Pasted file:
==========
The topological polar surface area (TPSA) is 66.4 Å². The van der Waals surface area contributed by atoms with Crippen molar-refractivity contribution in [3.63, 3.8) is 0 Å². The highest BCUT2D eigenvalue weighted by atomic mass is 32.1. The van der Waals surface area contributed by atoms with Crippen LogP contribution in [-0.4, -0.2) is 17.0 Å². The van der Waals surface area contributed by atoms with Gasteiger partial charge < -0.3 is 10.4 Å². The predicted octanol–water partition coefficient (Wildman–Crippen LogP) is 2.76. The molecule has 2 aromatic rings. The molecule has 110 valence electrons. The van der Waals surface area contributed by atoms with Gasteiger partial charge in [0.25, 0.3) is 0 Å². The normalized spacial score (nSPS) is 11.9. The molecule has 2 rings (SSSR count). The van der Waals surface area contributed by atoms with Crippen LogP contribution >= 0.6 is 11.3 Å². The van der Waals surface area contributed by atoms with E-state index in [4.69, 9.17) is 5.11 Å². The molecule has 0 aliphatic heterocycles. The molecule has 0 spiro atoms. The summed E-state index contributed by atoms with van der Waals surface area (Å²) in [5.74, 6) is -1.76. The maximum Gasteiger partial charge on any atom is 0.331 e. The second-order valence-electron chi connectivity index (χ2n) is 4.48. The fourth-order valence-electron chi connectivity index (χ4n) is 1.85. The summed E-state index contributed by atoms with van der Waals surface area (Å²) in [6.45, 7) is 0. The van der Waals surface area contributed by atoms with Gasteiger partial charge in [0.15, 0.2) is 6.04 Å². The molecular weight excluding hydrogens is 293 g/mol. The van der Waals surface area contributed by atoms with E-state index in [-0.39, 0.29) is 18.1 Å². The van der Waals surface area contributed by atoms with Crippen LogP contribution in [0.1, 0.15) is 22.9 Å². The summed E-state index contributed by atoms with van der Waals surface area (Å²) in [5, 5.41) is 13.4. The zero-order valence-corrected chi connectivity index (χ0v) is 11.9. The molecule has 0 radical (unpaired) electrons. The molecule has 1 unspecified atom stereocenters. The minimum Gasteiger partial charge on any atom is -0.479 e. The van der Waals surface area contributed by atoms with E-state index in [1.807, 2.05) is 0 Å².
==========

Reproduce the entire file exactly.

The topological polar surface area (TPSA) is 66.4 Å². The van der Waals surface area contributed by atoms with Crippen molar-refractivity contribution in [3.63, 3.8) is 0 Å². The highest BCUT2D eigenvalue weighted by atomic mass is 32.1. The van der Waals surface area contributed by atoms with Crippen LogP contribution in [-0.4, -0.2) is 17.0 Å². The van der Waals surface area contributed by atoms with Gasteiger partial charge < -0.3 is 10.4 Å². The predicted octanol–water partition coefficient (Wildman–Crippen LogP) is 2.76. The molecule has 2 aromatic rings. The molecule has 110 valence electrons. The van der Waals surface area contributed by atoms with Gasteiger partial charge in [0.25, 0.3) is 0 Å². The normalized spacial score (nSPS) is 11.9. The molecule has 2 rings (SSSR count). The van der Waals surface area contributed by atoms with Crippen LogP contribution >= 0.6 is 11.3 Å². The van der Waals surface area contributed by atoms with E-state index in [4.69, 9.17) is 5.11 Å². The molecule has 0 aliphatic heterocycles. The molecule has 0 spiro atoms. The summed E-state index contributed by atoms with van der Waals surface area (Å²) in [5.74, 6) is -1.76. The maximum Gasteiger partial charge on any atom is 0.331 e. The second-order valence-electron chi connectivity index (χ2n) is 4.48. The fourth-order valence-electron chi connectivity index (χ4n) is 1.85. The summed E-state index contributed by atoms with van der Waals surface area (Å²) in [6.45, 7) is 0. The van der Waals surface area contributed by atoms with Gasteiger partial charge in [0.15, 0.2) is 6.04 Å². The molecular weight excluding hydrogens is 293 g/mol. The van der Waals surface area contributed by atoms with E-state index in [-0.39, 0.29) is 18.1 Å². The van der Waals surface area contributed by atoms with Crippen LogP contribution in [0.1, 0.15) is 22.9 Å². The summed E-state index contributed by atoms with van der Waals surface area (Å²) in [5, 5.41) is 13.4. The zero-order valence-corrected chi connectivity index (χ0v) is 11.9. The molecule has 0 radical (unpaired) electrons. The molecule has 1 unspecified atom stereocenters. The minimum Gasteiger partial charge on any atom is -0.479 e. The van der Waals surface area contributed by atoms with E-state index in [1.807, 2.05) is 0 Å².